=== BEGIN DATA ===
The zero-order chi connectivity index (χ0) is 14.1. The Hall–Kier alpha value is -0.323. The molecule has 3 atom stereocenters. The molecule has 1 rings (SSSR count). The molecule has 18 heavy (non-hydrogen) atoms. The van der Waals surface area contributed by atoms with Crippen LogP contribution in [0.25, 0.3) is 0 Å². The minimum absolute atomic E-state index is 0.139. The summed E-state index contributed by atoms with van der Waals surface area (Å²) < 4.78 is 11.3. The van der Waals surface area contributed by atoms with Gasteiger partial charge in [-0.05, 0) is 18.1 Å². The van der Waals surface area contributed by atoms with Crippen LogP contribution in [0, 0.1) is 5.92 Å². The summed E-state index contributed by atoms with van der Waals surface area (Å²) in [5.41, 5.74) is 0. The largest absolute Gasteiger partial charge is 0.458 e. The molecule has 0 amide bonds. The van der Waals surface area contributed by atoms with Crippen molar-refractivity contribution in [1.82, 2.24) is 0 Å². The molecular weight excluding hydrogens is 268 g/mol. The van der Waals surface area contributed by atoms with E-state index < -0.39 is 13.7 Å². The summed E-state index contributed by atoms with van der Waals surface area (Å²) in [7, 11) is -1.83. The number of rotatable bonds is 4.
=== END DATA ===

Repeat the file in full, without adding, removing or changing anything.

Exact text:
The zero-order chi connectivity index (χ0) is 14.1. The Hall–Kier alpha value is -0.323. The molecule has 3 atom stereocenters. The molecule has 1 rings (SSSR count). The molecule has 18 heavy (non-hydrogen) atoms. The van der Waals surface area contributed by atoms with Crippen LogP contribution in [0.25, 0.3) is 0 Å². The minimum absolute atomic E-state index is 0.139. The summed E-state index contributed by atoms with van der Waals surface area (Å²) < 4.78 is 11.3. The van der Waals surface area contributed by atoms with Gasteiger partial charge in [-0.05, 0) is 18.1 Å². The van der Waals surface area contributed by atoms with Crippen LogP contribution in [0, 0.1) is 5.92 Å². The summed E-state index contributed by atoms with van der Waals surface area (Å²) in [5.41, 5.74) is 0. The largest absolute Gasteiger partial charge is 0.458 e. The molecule has 0 amide bonds. The van der Waals surface area contributed by atoms with Crippen molar-refractivity contribution in [1.82, 2.24) is 0 Å². The molecular weight excluding hydrogens is 268 g/mol. The van der Waals surface area contributed by atoms with E-state index < -0.39 is 13.7 Å². The summed E-state index contributed by atoms with van der Waals surface area (Å²) in [7, 11) is -1.83. The number of rotatable bonds is 4.